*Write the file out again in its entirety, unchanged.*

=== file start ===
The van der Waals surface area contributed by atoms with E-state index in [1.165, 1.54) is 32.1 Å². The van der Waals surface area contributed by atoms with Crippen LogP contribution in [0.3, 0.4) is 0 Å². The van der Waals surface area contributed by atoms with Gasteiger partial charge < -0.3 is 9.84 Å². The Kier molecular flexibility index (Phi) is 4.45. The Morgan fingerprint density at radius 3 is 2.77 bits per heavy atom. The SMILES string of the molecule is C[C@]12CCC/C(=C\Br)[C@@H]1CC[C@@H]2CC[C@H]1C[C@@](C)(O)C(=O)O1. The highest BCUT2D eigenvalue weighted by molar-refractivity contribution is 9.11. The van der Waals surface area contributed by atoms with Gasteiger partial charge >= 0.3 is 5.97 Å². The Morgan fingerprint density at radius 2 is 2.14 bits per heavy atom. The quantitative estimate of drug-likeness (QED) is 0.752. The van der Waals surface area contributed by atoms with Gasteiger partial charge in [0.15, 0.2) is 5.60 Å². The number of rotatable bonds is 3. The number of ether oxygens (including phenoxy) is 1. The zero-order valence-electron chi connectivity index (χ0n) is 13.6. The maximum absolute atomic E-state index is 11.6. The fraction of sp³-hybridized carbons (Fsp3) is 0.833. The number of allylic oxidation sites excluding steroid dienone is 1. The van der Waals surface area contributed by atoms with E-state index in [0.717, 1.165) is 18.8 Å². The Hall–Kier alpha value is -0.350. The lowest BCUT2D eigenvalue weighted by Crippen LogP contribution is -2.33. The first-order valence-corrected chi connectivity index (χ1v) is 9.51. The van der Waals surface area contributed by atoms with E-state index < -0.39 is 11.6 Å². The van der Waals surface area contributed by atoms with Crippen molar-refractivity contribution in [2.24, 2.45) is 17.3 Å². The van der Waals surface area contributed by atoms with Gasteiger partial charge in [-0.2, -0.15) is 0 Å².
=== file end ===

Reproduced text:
The van der Waals surface area contributed by atoms with E-state index in [1.165, 1.54) is 32.1 Å². The van der Waals surface area contributed by atoms with Crippen LogP contribution in [0.3, 0.4) is 0 Å². The van der Waals surface area contributed by atoms with Gasteiger partial charge < -0.3 is 9.84 Å². The Kier molecular flexibility index (Phi) is 4.45. The Morgan fingerprint density at radius 3 is 2.77 bits per heavy atom. The SMILES string of the molecule is C[C@]12CCC/C(=C\Br)[C@@H]1CC[C@@H]2CC[C@H]1C[C@@](C)(O)C(=O)O1. The highest BCUT2D eigenvalue weighted by molar-refractivity contribution is 9.11. The van der Waals surface area contributed by atoms with Gasteiger partial charge >= 0.3 is 5.97 Å². The Morgan fingerprint density at radius 2 is 2.14 bits per heavy atom. The quantitative estimate of drug-likeness (QED) is 0.752. The van der Waals surface area contributed by atoms with Gasteiger partial charge in [0.15, 0.2) is 5.60 Å². The number of rotatable bonds is 3. The number of ether oxygens (including phenoxy) is 1. The zero-order valence-electron chi connectivity index (χ0n) is 13.6. The maximum absolute atomic E-state index is 11.6. The fraction of sp³-hybridized carbons (Fsp3) is 0.833. The number of allylic oxidation sites excluding steroid dienone is 1. The van der Waals surface area contributed by atoms with E-state index in [0.717, 1.165) is 18.8 Å². The Hall–Kier alpha value is -0.350. The lowest BCUT2D eigenvalue weighted by Crippen LogP contribution is -2.33. The first-order valence-corrected chi connectivity index (χ1v) is 9.51. The van der Waals surface area contributed by atoms with E-state index < -0.39 is 11.6 Å². The van der Waals surface area contributed by atoms with Crippen molar-refractivity contribution in [2.24, 2.45) is 17.3 Å². The van der Waals surface area contributed by atoms with Gasteiger partial charge in [-0.2, -0.15) is 0 Å².